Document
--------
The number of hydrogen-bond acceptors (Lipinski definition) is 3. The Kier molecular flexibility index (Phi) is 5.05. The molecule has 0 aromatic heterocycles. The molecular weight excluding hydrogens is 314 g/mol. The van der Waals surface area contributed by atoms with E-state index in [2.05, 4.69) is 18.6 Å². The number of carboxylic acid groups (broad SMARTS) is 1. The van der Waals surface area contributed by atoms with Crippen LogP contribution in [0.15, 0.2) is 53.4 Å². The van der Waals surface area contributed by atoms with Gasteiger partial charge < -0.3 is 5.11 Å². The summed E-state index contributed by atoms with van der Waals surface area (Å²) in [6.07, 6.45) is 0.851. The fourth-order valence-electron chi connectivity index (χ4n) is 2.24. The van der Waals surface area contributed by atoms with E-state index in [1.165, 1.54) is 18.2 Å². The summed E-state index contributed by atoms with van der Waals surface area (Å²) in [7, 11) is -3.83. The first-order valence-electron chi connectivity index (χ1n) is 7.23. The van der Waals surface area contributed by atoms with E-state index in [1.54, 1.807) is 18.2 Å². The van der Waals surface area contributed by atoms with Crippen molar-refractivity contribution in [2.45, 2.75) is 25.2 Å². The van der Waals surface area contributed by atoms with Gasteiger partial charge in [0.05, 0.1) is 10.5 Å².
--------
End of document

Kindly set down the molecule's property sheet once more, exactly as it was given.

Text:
The number of hydrogen-bond acceptors (Lipinski definition) is 3. The Kier molecular flexibility index (Phi) is 5.05. The molecule has 0 aromatic heterocycles. The molecular weight excluding hydrogens is 314 g/mol. The van der Waals surface area contributed by atoms with E-state index in [2.05, 4.69) is 18.6 Å². The number of carboxylic acid groups (broad SMARTS) is 1. The van der Waals surface area contributed by atoms with Crippen LogP contribution in [0.15, 0.2) is 53.4 Å². The van der Waals surface area contributed by atoms with Gasteiger partial charge < -0.3 is 5.11 Å². The summed E-state index contributed by atoms with van der Waals surface area (Å²) in [6.07, 6.45) is 0.851. The fourth-order valence-electron chi connectivity index (χ4n) is 2.24. The van der Waals surface area contributed by atoms with E-state index in [1.165, 1.54) is 18.2 Å². The summed E-state index contributed by atoms with van der Waals surface area (Å²) in [7, 11) is -3.83. The first-order valence-electron chi connectivity index (χ1n) is 7.23. The van der Waals surface area contributed by atoms with E-state index in [1.54, 1.807) is 18.2 Å². The van der Waals surface area contributed by atoms with Crippen molar-refractivity contribution in [2.45, 2.75) is 25.2 Å². The van der Waals surface area contributed by atoms with Gasteiger partial charge in [0.05, 0.1) is 10.5 Å².